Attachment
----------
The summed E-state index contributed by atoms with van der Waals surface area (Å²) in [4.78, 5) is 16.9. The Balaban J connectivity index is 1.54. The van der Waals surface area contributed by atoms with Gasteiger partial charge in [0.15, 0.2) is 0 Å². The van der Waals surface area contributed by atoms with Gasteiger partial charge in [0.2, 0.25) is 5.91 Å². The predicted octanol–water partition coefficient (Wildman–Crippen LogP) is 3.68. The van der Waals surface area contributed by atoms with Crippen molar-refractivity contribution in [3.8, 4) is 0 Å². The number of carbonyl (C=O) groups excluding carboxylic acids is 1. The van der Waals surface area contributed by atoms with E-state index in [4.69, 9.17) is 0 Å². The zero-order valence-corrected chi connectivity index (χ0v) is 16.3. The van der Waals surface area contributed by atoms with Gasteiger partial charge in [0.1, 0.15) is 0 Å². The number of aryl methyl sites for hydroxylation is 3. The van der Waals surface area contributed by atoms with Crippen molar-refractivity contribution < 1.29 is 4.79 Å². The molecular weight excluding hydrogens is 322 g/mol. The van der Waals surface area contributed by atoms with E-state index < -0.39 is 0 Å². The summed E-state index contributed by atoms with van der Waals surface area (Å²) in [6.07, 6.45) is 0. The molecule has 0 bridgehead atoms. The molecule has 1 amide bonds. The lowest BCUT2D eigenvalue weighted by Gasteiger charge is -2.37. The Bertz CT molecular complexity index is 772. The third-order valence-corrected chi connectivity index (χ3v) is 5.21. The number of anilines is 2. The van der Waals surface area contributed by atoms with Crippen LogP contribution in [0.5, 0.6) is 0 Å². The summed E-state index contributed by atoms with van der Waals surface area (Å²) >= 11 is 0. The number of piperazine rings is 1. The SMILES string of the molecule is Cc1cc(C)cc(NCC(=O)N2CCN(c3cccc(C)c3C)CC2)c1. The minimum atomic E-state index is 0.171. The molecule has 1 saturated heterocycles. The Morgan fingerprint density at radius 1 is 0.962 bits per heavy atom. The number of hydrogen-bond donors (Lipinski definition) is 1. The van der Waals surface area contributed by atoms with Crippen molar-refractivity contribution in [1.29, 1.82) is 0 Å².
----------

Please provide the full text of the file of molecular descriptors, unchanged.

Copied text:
The summed E-state index contributed by atoms with van der Waals surface area (Å²) in [4.78, 5) is 16.9. The Balaban J connectivity index is 1.54. The van der Waals surface area contributed by atoms with Gasteiger partial charge in [0.15, 0.2) is 0 Å². The van der Waals surface area contributed by atoms with Gasteiger partial charge in [0.2, 0.25) is 5.91 Å². The predicted octanol–water partition coefficient (Wildman–Crippen LogP) is 3.68. The van der Waals surface area contributed by atoms with Crippen molar-refractivity contribution in [3.8, 4) is 0 Å². The number of carbonyl (C=O) groups excluding carboxylic acids is 1. The van der Waals surface area contributed by atoms with E-state index in [4.69, 9.17) is 0 Å². The zero-order valence-corrected chi connectivity index (χ0v) is 16.3. The van der Waals surface area contributed by atoms with Gasteiger partial charge in [0.1, 0.15) is 0 Å². The number of aryl methyl sites for hydroxylation is 3. The van der Waals surface area contributed by atoms with Crippen molar-refractivity contribution < 1.29 is 4.79 Å². The molecular weight excluding hydrogens is 322 g/mol. The van der Waals surface area contributed by atoms with E-state index < -0.39 is 0 Å². The summed E-state index contributed by atoms with van der Waals surface area (Å²) in [6.07, 6.45) is 0. The molecule has 0 bridgehead atoms. The molecule has 1 amide bonds. The lowest BCUT2D eigenvalue weighted by Gasteiger charge is -2.37. The Bertz CT molecular complexity index is 772. The third-order valence-corrected chi connectivity index (χ3v) is 5.21. The number of anilines is 2. The van der Waals surface area contributed by atoms with Crippen LogP contribution in [0.5, 0.6) is 0 Å². The summed E-state index contributed by atoms with van der Waals surface area (Å²) >= 11 is 0. The number of piperazine rings is 1. The SMILES string of the molecule is Cc1cc(C)cc(NCC(=O)N2CCN(c3cccc(C)c3C)CC2)c1. The minimum atomic E-state index is 0.171. The molecule has 1 saturated heterocycles. The Morgan fingerprint density at radius 1 is 0.962 bits per heavy atom. The number of hydrogen-bond donors (Lipinski definition) is 1. The van der Waals surface area contributed by atoms with Crippen molar-refractivity contribution in [1.29, 1.82) is 0 Å².